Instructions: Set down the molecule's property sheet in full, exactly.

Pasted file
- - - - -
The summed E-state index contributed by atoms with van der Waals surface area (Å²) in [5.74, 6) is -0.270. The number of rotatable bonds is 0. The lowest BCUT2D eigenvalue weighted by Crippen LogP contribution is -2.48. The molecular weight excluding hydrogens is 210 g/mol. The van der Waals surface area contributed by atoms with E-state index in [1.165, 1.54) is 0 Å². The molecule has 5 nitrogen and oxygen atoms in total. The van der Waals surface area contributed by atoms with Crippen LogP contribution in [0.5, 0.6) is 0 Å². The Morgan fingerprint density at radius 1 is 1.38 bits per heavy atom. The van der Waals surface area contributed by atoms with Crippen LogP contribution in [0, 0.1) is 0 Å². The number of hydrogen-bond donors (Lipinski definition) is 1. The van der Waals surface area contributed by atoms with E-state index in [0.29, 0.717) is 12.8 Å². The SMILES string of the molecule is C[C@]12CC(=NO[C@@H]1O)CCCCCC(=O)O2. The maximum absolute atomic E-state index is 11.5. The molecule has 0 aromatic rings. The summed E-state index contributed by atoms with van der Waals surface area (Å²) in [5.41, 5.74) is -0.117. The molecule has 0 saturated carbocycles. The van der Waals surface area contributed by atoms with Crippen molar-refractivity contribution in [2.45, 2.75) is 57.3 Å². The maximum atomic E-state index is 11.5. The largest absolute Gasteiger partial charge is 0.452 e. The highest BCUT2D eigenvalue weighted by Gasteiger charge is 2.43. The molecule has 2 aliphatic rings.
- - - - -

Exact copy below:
The summed E-state index contributed by atoms with van der Waals surface area (Å²) in [5.74, 6) is -0.270. The number of rotatable bonds is 0. The lowest BCUT2D eigenvalue weighted by Crippen LogP contribution is -2.48. The molecular weight excluding hydrogens is 210 g/mol. The van der Waals surface area contributed by atoms with E-state index in [1.165, 1.54) is 0 Å². The molecule has 5 nitrogen and oxygen atoms in total. The van der Waals surface area contributed by atoms with Crippen LogP contribution in [0.5, 0.6) is 0 Å². The Morgan fingerprint density at radius 1 is 1.38 bits per heavy atom. The van der Waals surface area contributed by atoms with Crippen LogP contribution in [0, 0.1) is 0 Å². The number of hydrogen-bond donors (Lipinski definition) is 1. The van der Waals surface area contributed by atoms with E-state index in [0.29, 0.717) is 12.8 Å². The SMILES string of the molecule is C[C@]12CC(=NO[C@@H]1O)CCCCCC(=O)O2. The maximum absolute atomic E-state index is 11.5. The molecule has 0 aromatic rings. The summed E-state index contributed by atoms with van der Waals surface area (Å²) in [5.41, 5.74) is -0.117. The molecule has 0 saturated carbocycles. The van der Waals surface area contributed by atoms with Crippen molar-refractivity contribution in [2.45, 2.75) is 57.3 Å². The maximum atomic E-state index is 11.5. The largest absolute Gasteiger partial charge is 0.452 e. The highest BCUT2D eigenvalue weighted by Gasteiger charge is 2.43. The molecule has 2 aliphatic rings.